The Effect of Supportive Organizational Leadership, Organizational Socialization, and Satisfaction With Supervision on Turnover as Mediated by Organizational Commitment and Job Satisfaction in Faculty
Greg L. Lowhorn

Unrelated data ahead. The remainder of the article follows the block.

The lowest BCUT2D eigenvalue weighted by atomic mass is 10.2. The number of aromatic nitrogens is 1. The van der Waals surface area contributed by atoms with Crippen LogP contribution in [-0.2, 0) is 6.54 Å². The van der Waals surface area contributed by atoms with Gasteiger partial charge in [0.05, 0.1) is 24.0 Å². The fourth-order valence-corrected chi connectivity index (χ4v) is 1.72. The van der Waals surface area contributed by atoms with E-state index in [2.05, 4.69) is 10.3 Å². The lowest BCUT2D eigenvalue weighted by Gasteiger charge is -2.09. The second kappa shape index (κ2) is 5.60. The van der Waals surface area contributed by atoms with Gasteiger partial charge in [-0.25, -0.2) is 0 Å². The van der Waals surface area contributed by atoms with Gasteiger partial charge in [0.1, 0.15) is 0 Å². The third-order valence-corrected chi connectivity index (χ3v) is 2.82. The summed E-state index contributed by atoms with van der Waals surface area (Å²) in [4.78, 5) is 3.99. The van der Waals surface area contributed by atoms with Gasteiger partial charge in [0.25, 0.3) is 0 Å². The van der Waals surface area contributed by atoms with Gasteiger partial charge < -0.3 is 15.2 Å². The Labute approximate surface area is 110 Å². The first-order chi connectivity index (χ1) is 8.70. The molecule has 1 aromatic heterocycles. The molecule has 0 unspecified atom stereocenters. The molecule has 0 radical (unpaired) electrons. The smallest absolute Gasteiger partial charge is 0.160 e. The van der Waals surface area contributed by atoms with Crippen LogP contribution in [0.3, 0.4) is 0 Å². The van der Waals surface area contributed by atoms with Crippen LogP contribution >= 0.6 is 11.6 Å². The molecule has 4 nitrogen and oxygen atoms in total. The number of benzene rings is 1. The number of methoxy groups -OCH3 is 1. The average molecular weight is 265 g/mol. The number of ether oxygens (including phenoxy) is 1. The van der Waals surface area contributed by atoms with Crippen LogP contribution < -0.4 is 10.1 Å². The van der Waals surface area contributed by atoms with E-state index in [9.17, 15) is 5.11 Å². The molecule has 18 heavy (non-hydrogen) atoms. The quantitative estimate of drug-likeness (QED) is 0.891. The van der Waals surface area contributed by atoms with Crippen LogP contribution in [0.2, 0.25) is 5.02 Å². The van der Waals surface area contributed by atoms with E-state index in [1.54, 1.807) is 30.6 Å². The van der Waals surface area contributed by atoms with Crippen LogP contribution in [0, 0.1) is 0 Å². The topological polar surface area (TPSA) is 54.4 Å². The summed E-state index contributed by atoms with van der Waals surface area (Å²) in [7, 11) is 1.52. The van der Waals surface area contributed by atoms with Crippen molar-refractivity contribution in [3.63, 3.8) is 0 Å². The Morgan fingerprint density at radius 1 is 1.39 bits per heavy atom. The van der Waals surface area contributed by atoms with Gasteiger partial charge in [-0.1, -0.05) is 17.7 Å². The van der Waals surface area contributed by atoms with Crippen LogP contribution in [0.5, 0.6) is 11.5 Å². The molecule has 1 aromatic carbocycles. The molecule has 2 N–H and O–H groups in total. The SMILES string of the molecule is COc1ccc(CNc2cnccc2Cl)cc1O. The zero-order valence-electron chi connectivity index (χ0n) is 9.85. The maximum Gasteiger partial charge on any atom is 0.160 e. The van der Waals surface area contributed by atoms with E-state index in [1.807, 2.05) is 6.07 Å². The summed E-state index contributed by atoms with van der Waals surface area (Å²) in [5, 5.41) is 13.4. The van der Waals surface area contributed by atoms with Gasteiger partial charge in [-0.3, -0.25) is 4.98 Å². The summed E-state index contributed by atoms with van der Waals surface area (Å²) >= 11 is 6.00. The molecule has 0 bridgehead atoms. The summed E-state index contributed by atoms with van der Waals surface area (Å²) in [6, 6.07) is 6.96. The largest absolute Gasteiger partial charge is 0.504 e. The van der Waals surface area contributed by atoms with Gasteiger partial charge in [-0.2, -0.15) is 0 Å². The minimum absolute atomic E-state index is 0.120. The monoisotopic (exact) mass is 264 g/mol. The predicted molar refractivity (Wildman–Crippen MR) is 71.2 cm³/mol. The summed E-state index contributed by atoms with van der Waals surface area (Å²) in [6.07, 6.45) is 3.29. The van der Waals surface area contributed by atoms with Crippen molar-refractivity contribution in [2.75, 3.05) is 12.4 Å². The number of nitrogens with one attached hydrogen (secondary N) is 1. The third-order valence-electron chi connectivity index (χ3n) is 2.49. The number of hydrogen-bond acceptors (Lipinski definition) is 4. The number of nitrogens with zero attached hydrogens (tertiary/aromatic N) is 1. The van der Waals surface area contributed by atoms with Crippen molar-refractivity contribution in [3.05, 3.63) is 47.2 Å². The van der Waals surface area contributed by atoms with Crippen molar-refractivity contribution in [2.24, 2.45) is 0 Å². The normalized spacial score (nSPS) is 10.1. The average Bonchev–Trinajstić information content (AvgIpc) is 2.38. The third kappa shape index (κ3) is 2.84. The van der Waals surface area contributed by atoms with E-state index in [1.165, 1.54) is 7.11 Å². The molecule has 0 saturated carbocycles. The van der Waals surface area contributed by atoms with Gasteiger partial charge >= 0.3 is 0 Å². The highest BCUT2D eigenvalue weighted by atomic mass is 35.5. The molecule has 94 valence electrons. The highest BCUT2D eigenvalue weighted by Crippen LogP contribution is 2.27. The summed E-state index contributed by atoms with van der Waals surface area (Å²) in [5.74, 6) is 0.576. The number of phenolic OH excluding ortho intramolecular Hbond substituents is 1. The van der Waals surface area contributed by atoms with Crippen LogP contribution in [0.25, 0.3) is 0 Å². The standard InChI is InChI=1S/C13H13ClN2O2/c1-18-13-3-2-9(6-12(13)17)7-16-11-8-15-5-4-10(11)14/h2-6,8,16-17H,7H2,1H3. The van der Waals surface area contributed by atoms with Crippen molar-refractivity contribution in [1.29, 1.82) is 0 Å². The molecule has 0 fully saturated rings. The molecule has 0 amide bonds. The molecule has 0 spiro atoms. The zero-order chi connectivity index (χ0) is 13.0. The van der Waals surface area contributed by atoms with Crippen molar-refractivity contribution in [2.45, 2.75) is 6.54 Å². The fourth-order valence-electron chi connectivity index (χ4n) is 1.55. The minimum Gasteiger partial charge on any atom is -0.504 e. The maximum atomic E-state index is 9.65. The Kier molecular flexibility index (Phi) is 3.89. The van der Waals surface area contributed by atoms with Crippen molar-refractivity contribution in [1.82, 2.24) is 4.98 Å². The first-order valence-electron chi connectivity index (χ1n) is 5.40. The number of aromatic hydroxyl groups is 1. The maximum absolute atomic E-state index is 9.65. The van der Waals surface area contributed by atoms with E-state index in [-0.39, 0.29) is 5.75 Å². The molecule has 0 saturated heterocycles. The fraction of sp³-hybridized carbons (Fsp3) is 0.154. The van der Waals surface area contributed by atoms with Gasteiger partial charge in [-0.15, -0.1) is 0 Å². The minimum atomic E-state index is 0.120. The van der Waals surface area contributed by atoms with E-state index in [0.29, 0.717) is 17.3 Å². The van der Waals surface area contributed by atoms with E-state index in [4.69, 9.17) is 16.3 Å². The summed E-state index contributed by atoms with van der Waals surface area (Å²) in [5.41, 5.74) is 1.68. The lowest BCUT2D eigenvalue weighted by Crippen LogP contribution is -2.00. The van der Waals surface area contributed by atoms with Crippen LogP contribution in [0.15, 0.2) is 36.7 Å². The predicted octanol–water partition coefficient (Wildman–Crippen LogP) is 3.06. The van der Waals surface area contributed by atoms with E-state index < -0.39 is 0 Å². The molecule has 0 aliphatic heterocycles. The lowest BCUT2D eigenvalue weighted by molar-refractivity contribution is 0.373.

This study utilized a predictive, multivariate research design to test the relationship between three independent variables—supportive organizational leadership, organizational socialization, and satisfaction with supervision—and the dependent variable—turnover intent—as mediated by organizational commitment and job satisfaction. The literature has demonstrated that a predictive model may best demonstrate the strength and direction of these relationships. This study tested these relationships among professors of higher education—an important group of professionals responsible for training tomorrow's leaders and workers. A survey, constructed of previously validated scales and subscales, was used to collect data. The study found that (a) organizational socialization and satisfaction with supervision predicted organizational commitment, (b) tenure and organizational socialization predicted job satisfaction, and (c) organizational commitment and job satisfaction predicted turnover intent. Supportive organizational leadership was not a predictor of either organizational commitment or job satisfaction. In addition, tenure was the only demographic characteristic studied that predicted any of the dependent variables, and it only predicted job satisfaction. Based on these findings, it is recommended that job facets predicting satisfaction for professionals be studied more, and there is a need for more study of the changing dynamic of leadership, away from a hierarchical perspective and more toward a systems perspective.
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